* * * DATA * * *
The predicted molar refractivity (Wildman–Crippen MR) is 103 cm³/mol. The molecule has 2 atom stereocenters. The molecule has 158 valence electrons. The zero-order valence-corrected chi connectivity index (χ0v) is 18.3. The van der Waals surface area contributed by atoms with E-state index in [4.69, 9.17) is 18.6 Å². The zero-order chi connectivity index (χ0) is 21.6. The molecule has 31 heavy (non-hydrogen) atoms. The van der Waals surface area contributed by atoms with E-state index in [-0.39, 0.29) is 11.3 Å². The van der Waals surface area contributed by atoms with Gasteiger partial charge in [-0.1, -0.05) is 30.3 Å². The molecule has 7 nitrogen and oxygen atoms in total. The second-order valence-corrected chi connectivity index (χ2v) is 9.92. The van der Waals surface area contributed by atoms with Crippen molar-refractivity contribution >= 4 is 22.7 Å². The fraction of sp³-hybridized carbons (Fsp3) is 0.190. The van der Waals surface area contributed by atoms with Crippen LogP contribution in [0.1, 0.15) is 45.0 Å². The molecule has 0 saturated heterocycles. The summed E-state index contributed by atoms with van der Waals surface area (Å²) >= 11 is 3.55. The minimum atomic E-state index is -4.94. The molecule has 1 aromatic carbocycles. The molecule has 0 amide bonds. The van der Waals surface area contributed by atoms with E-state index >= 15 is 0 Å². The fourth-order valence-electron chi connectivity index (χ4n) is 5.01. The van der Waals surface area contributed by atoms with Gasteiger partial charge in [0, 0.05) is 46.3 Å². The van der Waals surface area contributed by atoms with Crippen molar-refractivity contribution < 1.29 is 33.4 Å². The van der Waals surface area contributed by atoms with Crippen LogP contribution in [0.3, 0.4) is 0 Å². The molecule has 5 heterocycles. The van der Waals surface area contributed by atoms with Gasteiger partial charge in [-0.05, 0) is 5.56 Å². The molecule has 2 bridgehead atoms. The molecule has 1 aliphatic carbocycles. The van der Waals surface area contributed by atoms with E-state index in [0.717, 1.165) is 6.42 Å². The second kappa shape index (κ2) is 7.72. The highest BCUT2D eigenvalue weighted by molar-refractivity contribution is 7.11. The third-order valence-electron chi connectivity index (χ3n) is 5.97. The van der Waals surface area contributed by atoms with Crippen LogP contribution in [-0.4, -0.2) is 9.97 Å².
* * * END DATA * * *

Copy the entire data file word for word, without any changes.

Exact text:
The predicted molar refractivity (Wildman–Crippen MR) is 103 cm³/mol. The molecule has 2 atom stereocenters. The molecule has 158 valence electrons. The zero-order valence-corrected chi connectivity index (χ0v) is 18.3. The van der Waals surface area contributed by atoms with E-state index in [4.69, 9.17) is 18.6 Å². The zero-order chi connectivity index (χ0) is 21.6. The molecule has 31 heavy (non-hydrogen) atoms. The van der Waals surface area contributed by atoms with E-state index in [-0.39, 0.29) is 11.3 Å². The van der Waals surface area contributed by atoms with Gasteiger partial charge in [-0.1, -0.05) is 30.3 Å². The molecule has 7 nitrogen and oxygen atoms in total. The second-order valence-corrected chi connectivity index (χ2v) is 9.92. The van der Waals surface area contributed by atoms with Crippen molar-refractivity contribution >= 4 is 22.7 Å². The fraction of sp³-hybridized carbons (Fsp3) is 0.190. The van der Waals surface area contributed by atoms with Crippen LogP contribution in [0.1, 0.15) is 45.0 Å². The molecule has 0 saturated heterocycles. The summed E-state index contributed by atoms with van der Waals surface area (Å²) >= 11 is 3.55. The minimum atomic E-state index is -4.94. The molecule has 1 aromatic carbocycles. The molecule has 0 amide bonds. The van der Waals surface area contributed by atoms with E-state index >= 15 is 0 Å². The fourth-order valence-electron chi connectivity index (χ4n) is 5.01. The van der Waals surface area contributed by atoms with Gasteiger partial charge in [0, 0.05) is 46.3 Å². The van der Waals surface area contributed by atoms with Crippen molar-refractivity contribution < 1.29 is 33.4 Å². The van der Waals surface area contributed by atoms with Crippen LogP contribution in [0.3, 0.4) is 0 Å². The molecule has 5 heterocycles. The van der Waals surface area contributed by atoms with Gasteiger partial charge in [-0.05, 0) is 5.56 Å². The molecule has 2 bridgehead atoms. The molecule has 1 aliphatic carbocycles. The van der Waals surface area contributed by atoms with E-state index in [0.717, 1.165) is 6.42 Å². The second kappa shape index (κ2) is 7.72. The highest BCUT2D eigenvalue weighted by molar-refractivity contribution is 7.11. The third-order valence-electron chi connectivity index (χ3n) is 5.97. The van der Waals surface area contributed by atoms with Crippen LogP contribution in [-0.4, -0.2) is 9.97 Å².